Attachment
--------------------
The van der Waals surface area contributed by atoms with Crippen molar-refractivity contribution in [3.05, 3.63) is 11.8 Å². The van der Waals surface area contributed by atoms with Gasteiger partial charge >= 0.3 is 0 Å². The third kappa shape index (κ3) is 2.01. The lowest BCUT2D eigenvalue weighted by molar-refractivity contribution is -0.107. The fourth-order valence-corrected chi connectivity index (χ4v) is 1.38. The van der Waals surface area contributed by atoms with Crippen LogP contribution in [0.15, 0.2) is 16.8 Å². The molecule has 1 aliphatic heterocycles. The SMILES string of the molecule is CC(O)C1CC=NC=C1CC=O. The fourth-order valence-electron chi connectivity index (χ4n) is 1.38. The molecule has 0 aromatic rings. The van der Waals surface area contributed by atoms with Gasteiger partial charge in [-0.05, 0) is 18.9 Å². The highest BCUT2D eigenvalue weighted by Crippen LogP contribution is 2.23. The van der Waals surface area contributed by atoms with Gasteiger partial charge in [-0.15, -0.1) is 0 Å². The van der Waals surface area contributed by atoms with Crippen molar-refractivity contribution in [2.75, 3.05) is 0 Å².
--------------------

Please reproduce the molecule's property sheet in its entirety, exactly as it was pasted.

The van der Waals surface area contributed by atoms with Crippen molar-refractivity contribution in [3.05, 3.63) is 11.8 Å². The van der Waals surface area contributed by atoms with Gasteiger partial charge >= 0.3 is 0 Å². The third kappa shape index (κ3) is 2.01. The lowest BCUT2D eigenvalue weighted by molar-refractivity contribution is -0.107. The fourth-order valence-corrected chi connectivity index (χ4v) is 1.38. The van der Waals surface area contributed by atoms with Crippen LogP contribution in [0.15, 0.2) is 16.8 Å². The molecule has 1 aliphatic heterocycles. The SMILES string of the molecule is CC(O)C1CC=NC=C1CC=O. The fourth-order valence-electron chi connectivity index (χ4n) is 1.38. The molecule has 0 aromatic rings. The van der Waals surface area contributed by atoms with Gasteiger partial charge in [-0.05, 0) is 18.9 Å². The highest BCUT2D eigenvalue weighted by Crippen LogP contribution is 2.23. The van der Waals surface area contributed by atoms with Gasteiger partial charge in [-0.15, -0.1) is 0 Å². The van der Waals surface area contributed by atoms with Crippen molar-refractivity contribution in [2.75, 3.05) is 0 Å².